When the colonial administration established the country parks system in the 1970s, a number of villages ended up inside the border of Sai Kung Country Park. The villagers continued to plant their rice terraces, an age-old way of life that their sons and daughters wanted no part of. As the older villagers died off and their children moved away to urban areas, the villages fell into disrepair. The rice terraces disappeared beneath new overgrowth; the cows that pulled the plows were turned loose to fend for themselves. Soon partially or completely deserted villages dotted Sai Kung Country Park in the Hong Kong equivalent of American ghost towns.

"I always go through these villages [on my hikes]," Etherington told me. "Because of their remote location they're abandoned."

We lacked the time to trek into one of the more isolated ghost villages, but fortunately Etherington knew of one that could be reached by car. Wong Chuk Yeung village lay at the end of a steep and twisting concrete road. The lush overgrowth pushing out over the curb revealed how little traffic moved on that narrow road, which was nonetheless a well-maintained thoroughfare that ended at a smoothly paved and completely empty parking area for a village that appeared to be completely deserted.

From the outside, the tiny village resembled a gray-walled fortification without windows or doors. Like a chronic introvert, the village looked inward and gave nothing away to outsiders. Feeling less than welcome, I entered this compact warren of buildings by stepping into a debris-choked alleyway that functioned as a sort of miniature main street. Narrow houses with tiled roofs lined both sides of the alley, but I saw no sign that anyone had lived in them for many years. Some of the homes had locked and barred doors, but many more were broken open like giant eggs, their interiors open to inspection. One dilapidated home hosted a large bat colony; another house lacked a roof but still had dishes in the cupboard beside a huge brick kitchen stove, as if the village had been abandoned in great haste. Some buildings had simply collapsed.

Etherington explained that though the houses of Wong Chuk Yeung might be derelict, their absentee owners still claimed them as their official residences in order to preserve their rights to the land. For this reason, the government continued to provide basic services to the village, and this veneer of modern-day Hong Kong lent the place an almost surreal atmosphere. Electric lines powered buzzing streetlights, their bulbs glowing in the gloomy shadows. When I turned the handle on a water main, fresh water gushed forth. Junk mail and government notices had been dutifully delivered, though there was nobody to collect it, and the sodden papers littered the front steps of the empty homes. The police regularly patrolled the village, but I doubted this explained the remarkable lack of graffiti or other vandalism. I chalked that up to the uneasy ghosts that guarded the village instead.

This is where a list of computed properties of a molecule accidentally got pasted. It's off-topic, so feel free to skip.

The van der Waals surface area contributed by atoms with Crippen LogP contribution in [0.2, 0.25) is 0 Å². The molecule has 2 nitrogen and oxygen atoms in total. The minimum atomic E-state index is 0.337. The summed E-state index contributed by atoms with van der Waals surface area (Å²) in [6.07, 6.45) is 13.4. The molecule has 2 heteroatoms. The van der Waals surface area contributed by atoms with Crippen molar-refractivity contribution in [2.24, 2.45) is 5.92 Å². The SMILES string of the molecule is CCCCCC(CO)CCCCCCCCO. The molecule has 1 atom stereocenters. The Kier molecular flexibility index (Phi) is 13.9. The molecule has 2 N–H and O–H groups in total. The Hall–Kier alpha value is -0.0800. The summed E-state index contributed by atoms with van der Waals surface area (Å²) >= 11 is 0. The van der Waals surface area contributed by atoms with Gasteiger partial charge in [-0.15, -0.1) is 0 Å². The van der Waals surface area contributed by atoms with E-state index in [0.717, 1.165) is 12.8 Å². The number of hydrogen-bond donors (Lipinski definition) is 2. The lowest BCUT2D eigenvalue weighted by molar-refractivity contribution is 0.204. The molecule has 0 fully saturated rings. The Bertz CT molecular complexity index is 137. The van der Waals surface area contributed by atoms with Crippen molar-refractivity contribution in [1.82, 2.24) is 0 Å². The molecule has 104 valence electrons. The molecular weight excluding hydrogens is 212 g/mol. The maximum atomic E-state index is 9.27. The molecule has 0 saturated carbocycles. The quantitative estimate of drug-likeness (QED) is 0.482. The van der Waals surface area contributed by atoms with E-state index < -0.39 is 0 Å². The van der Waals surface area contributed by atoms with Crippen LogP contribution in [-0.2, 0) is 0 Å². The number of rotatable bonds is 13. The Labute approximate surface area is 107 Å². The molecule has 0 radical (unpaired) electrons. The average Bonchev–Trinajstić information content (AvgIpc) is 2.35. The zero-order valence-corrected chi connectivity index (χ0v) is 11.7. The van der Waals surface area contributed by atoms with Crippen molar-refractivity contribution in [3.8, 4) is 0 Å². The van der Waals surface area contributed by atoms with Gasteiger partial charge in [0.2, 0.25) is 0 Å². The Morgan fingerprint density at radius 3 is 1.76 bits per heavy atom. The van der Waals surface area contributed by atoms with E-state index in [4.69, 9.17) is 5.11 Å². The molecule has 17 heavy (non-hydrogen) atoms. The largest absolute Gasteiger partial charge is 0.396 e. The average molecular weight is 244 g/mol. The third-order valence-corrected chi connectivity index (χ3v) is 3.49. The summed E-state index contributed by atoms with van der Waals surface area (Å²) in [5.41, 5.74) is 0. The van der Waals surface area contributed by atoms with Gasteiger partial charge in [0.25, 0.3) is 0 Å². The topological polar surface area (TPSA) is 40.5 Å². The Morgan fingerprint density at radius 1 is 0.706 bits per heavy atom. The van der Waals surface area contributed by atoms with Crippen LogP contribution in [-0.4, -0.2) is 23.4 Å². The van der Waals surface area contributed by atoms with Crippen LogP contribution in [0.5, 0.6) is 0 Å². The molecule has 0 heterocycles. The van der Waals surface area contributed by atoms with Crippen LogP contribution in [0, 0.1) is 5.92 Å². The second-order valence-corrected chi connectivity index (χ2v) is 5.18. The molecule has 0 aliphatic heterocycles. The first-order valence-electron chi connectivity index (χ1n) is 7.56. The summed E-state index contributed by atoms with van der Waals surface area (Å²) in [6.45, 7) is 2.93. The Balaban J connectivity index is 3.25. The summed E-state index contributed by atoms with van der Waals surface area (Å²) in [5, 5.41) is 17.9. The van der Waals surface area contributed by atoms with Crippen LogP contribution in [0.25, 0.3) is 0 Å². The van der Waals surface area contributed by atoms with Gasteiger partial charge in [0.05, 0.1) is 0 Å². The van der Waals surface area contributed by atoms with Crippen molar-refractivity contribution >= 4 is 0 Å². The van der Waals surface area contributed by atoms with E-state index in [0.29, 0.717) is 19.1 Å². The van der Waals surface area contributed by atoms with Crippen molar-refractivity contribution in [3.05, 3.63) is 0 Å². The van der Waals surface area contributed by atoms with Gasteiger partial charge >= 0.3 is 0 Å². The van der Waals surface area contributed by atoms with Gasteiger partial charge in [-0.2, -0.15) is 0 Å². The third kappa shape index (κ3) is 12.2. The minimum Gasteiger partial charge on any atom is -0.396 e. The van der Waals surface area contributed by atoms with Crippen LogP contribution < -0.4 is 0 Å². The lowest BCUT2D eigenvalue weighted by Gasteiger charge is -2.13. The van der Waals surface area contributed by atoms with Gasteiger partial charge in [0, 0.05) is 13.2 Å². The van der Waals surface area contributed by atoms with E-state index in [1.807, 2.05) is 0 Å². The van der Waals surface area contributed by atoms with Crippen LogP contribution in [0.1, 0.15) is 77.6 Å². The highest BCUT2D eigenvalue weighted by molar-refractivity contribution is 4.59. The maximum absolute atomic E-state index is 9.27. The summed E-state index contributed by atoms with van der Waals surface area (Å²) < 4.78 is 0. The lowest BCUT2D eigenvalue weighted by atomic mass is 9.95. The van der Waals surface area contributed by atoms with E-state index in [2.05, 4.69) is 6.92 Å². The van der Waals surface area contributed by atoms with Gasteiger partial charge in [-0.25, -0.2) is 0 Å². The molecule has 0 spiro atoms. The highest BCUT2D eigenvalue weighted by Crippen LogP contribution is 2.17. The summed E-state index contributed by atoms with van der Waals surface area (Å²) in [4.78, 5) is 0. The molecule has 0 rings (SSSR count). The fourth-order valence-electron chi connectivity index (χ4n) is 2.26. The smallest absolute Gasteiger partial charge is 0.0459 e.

In visiting Wong Chuk Yeung I'd discovered yet another of the startling contrasts that make Hong Kong one of the world's most fascinating places. In a city where housing is at a premium and most people live in small high-rise apartments, homes in the countryside sit abandoned. This has certainly been to Sai Kung's advantage, as the depopulation of the villages has ensured that the park grows more wild each year. However, the risk remains that the former villagers will sell their property to land developers. If these developers then secured government approval for new construction, great damage could be done to the park.

Aside from this very real threat to Sai Kung, Etherington also worries that companies like his can be a "double-edge." His hiking and kayaking excursions introduce Hong Kong's vocal expatriate community and increasingly influential Chinese middleclass to Sai Kung Country Park. Hopefully, this will lead both groups to value this unspoiled wilderness area and clamor for its protection.

However, the increasing number of hikers and boaters visiting Sai Kung will further stress the park's environment. Development will inevitably follow, be it paving the hiking trails or bulldozing new parking lots for buses. The distance private cars can drive down the restricted access road into the park, which has already been extended once, may well be extended again. Changes such as these will clearly threaten the park's future as an undeveloped nature preserve.

As for Paul Etherington, he has no doubts about what must be done to keep the park pristine.

"We've got to protect it," Etherington says of Sai Kung. "We've got to seal it off to overuse and development so that everyone walking or kayaking in can go back to nature."

* * *

Fact File:

Natural Excursion Ideals Company Ltd.: NEI is an outdoor adventure tour company specializing in excursions to Sai Kung Country Park, Hong Kong's largest undeveloped green space. Company owner Paul Etherington is an expert on the mountains, forests, waters and beaches of Sai Kung. He can design tailor-made hiking and boating excursions designed to showcase the natural environment and traditional village life of Sai Kung. Contact information: NEI Company Ltd., Rm. 5705, 57/F, The Center, 99 Queen's Road, Central, Hong Kong. Telephone/fax: (852) 2486-2112. Mobile phone: (852) 9300-5197. Email: paul@kayak-and-hike.com. Website: www.kayak-and-hike.com.

Maps and Guidebooks: While the main trails in Sai Kung Country Park are well signed, secondary trails are not. This makes carrying a map a good idea. Fortunately, the Survey & Mapping Office of the Lands Department publishes the excellent Countryside Series of topographical hiking maps. In fact, their map of the Sai Kung peninsula is the best map available for exploring the wilds of Sai Kung Country Park. Given its high quality and obvious practical value, the map is a bargain at HK$50 (US$6.50). Purchase the map at Bookazine (Pacific House, 20 Queen's Road, Central) or go directly to the Government Publications Centre (Queensway Government Offices, 66 Queensway, Admiralty).

For general background on Sai Kung Country Park and other protected green areas of Hong Kong, I recommend Exploring Hong Kong's Countryside: A Visitor's Companion, by Edward Stokes. A treasure trove of information on Hong Kong's flora and fauna, this book comes beautifully illustrated with full-color photos of Hong Kong's parks. The book also provides practical information on a variety of hikes that range from easy strolls to grueling climbs. You can purchase the book at Hong Kong Tourism Board offices located in the Kowloon Star Ferry terminal and basement of The Center at 99 Queen's Road, Central.

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Published on 5/24/04